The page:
By Laine Doss
By Bill Wisser
By Dana De Greff
By Laine Doss
By Zachary Fagenson
By Laine Doss
By Zachary Fagenson
By Carla Torres
One of the most exquisite architectural structures in South Beach is the Marlin Hotel on Ocean Drive, designed in 1939 by the great L. Murray Dixon -- one of seven important Miami Beach projects the architect completed that year -- and recently purchased and renovated by music magnate Chris Blackwell as a shrine to the Caribbean pop music industry. The modest, street-corner hotel, whose nocturnal allure is beautifully underscored by phosphorescent lighting and mauve Deco plaques, offers eleven individually decorated suites, a recording studio, and, crowning the visual pyrotechnics of British designer Barbara Hulinicki, a Caribbean restaurant -- Shabeen Cookshack & Bar -- whose cuisine tilts decisively toward curry-conscious Jamaica. Reggae and roti: it's a good match.
Hulinicki's vision for this deliciously eclectic jumble of a place is a type of cayenne-spiced abstract expressionism. The foyer, bar, and cubbyhole-size restaurant, splashed with vigorous hues and tropical colors, built from scraps of wood panel, and covered with painted tile, have an air of insouciance that propel forward the languid vitality of the Marlin's predominantly SoBe crowd. If ever a drinking and dining experience drew inspiration from atmosphere (even at the expense of culinary attributes), this is it. Admirers of abstract art will be delighted by Shabeen's brand of playful reminiscence -- Jackson Pollock would call this "action dining." Even the rest rooms are kaleidoscopically colorful.
"Shabeen," in the derivative patois of Jamaicans, is simply a shack in which food and/or drink is consumed. (The term, allegedly of Irish origin, can also mean a dive.) The small menu is a hodgepodge of standard Jamaican home-style favorites with more than a smattering of junk-food delights. There's little question regarding the authenticity of the jerk seasonings applied to the majority -- if not every single one -- of Shabeen's dishes. Food can be tongue-scaldingly spicy here, and I did hear some patrons say it was too peppery. (Keep in mind, though, that in Montego Bay and Kingston, nothing is too hot to strut. Indeed, some connoisseurs may deem Shabeen, if anything, bland as butter.)
It is scarcely meant as insult to say Shabeen's prime priority is not cuisine. The menu is variable -- half good, half godawful, depending on your mood as much as personal preferences. I'm pleased to report that never have I tasted more delicate pastry than Shabeen's Jamaican patties ($4), available in chicken or beef. The shortening and flour are blended to crumbly perfection, and marry richness of flavor with a feathery texture that is surprising and greatly enjoyable. The filling, as expected, is pungent, but not overwhelmingly so. For anyone living in Miami, these nourishing island bites, like the nearby Caribbean world, are, in the words of the poet Wordsworth, too much with us. They remind me of Cornish pasties, Britain's classic pub pastries filled (habitually) with ground beef, onions, gravy, and potatoes. (The patties are probably descendants.) But Jamaica's are indubitably finer fare -- as Shabeen's deliquescent renditions, which hit all the right notes, amply demonstrate.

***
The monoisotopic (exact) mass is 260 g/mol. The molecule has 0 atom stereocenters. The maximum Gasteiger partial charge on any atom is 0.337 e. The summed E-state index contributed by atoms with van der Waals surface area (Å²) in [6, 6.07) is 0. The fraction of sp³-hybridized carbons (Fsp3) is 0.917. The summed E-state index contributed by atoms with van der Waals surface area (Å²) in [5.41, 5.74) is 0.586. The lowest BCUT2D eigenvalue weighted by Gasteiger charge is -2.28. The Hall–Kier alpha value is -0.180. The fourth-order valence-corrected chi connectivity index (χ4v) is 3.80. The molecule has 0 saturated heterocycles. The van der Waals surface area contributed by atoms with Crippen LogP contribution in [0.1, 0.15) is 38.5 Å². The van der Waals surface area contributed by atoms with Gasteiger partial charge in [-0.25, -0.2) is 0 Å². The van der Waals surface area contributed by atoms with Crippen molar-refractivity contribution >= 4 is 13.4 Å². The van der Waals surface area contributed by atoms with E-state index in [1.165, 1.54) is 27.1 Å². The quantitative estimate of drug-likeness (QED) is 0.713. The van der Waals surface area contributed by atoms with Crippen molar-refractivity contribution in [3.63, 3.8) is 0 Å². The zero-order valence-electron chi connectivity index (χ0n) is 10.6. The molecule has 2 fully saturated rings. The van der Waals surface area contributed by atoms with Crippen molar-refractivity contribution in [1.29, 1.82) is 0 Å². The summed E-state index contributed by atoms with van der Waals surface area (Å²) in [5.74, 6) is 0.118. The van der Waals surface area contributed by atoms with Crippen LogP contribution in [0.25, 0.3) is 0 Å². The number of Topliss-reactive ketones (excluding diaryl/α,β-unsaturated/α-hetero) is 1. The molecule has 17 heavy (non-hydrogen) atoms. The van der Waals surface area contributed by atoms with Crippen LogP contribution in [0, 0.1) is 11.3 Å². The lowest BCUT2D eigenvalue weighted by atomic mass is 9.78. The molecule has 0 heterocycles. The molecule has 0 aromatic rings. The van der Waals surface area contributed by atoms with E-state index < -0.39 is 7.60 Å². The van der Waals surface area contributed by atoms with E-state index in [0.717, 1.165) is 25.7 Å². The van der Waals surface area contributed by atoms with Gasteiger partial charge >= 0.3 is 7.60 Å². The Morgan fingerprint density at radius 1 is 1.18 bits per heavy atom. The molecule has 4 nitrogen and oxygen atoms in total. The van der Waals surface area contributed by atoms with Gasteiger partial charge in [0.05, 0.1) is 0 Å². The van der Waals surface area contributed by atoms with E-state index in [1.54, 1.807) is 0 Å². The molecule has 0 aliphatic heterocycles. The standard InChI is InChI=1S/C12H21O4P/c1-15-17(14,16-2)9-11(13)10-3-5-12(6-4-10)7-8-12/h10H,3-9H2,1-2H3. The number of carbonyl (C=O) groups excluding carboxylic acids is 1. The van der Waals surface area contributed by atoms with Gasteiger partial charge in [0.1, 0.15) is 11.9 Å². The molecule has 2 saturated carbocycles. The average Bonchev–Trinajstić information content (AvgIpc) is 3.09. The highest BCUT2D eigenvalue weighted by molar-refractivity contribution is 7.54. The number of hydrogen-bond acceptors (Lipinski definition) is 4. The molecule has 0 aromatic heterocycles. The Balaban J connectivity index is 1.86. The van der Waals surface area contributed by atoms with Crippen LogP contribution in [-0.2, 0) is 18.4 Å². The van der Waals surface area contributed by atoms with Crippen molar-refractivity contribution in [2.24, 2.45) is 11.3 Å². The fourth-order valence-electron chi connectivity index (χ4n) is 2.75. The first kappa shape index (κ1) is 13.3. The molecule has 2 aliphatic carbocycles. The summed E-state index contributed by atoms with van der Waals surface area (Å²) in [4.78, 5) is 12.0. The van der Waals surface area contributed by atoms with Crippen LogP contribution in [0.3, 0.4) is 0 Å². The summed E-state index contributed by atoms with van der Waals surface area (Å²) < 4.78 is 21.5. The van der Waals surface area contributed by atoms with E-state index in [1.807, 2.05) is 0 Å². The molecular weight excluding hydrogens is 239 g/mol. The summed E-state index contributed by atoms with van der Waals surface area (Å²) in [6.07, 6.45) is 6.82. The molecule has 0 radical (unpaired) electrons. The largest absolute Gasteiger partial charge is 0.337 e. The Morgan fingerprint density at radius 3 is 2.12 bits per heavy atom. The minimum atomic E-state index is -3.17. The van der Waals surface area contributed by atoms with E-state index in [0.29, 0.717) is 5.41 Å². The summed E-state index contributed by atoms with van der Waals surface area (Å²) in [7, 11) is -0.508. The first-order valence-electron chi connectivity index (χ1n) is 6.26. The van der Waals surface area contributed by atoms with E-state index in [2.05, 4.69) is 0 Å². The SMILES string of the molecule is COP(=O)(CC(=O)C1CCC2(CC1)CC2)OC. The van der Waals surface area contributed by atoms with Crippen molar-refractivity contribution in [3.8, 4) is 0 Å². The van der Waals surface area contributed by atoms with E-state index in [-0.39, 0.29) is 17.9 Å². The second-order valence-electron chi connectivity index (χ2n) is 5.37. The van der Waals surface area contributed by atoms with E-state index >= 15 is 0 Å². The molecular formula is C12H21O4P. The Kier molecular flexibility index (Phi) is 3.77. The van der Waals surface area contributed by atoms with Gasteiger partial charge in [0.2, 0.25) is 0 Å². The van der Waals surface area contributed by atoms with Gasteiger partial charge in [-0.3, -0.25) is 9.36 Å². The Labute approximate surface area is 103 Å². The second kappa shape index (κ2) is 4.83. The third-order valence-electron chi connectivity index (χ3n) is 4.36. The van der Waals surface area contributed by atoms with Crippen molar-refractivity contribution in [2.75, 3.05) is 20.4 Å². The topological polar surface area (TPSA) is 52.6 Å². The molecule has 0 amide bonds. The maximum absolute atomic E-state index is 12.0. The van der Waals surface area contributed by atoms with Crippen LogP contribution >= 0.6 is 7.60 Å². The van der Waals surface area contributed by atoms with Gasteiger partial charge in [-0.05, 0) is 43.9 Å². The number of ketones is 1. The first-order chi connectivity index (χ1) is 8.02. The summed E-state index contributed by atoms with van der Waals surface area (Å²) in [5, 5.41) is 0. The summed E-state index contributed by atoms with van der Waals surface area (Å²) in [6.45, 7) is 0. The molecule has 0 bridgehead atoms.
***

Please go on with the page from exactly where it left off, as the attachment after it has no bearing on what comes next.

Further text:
So far so good.
Among other appetizer varieties, the all-out best is a generous platter of pepper shrimps ($8), marinated and grilled to a tender ideal, where the heat is more subtle -- late afternoon rather than scorching midday. There's a daily soup ($3), plus fresh fish balls ($5), and the ubiquitous, and predictably cost-efficient, conch fritters ($3).
Now don't be captivated by the low price of these conch fritters. They're a disgrace -- three hand-size mounds of inedibly oily batter suggesting only the slightest slivers of shellfish, heaped one upon another and dripping with liquid fat. Resembling the tried and true fried morsels of the Caribbean as much as cat food resembles conch meat, this starter is enough to make your heart go fritter-patter. To be avoided at all costs.
Shabeen also offers such typical preparations as roti -- spicy pancakes, curry sauce, and mango chutney with either chicken or broad beans (both $6); and irie foods (side dishes) such as roasted yam, roast sweet potatoes, baked ripe bananas, and broiled or roasted green bananas (all $2.50), and coconut rice and peas ($3.50). They're decent enough, but I'd say the coconut quotient in the rice makes its presence felt as forcefully as Ronald Reagan did at press conferences when he was the doddering old tenant of the White House.
All hell breaks loose thereafter at Shabeen.
I'll admit I was looking forward to the triumvirate of Jamaican dishes offered as main courses -- jerk chicken, curried goat, and oxtails (each $9). But it became clear this was not to be a stellar dining experience. The chicken, seasoned to a recognizably Jamaican kick, left its flavor (so to speak) at the door. The skin, battle charred and Bible black, was indefensibly bitter, while the flesh was about as moist as wood-scrubbed sandpaper -- this chicken was finger-stickin' bad. The goat stew was no better, the cuts of game tougher than Jay Leno's jaw and then some. The sauce, hinting at curry and cayenne without overpowering the palate, compensated somewhat. The nadir was the oxtail entree. Perhaps I'm spoiled here by my exposure to the immeasurably superior rabo encendido of Cubans, an oxtail stew brimming with red wine, onions, tomatoes, garlic, beef stock, green peppers, and finished with a smidgen of hot red pepper. Alas, Shabeen's ox was a tail of two pities: The sauce was indistinguishable from the goat stew and drenched the stiff morsels of beef like tar, while the flesh clung to the bone like an exile to a floating raft. In both senses of the term, an unhappy end.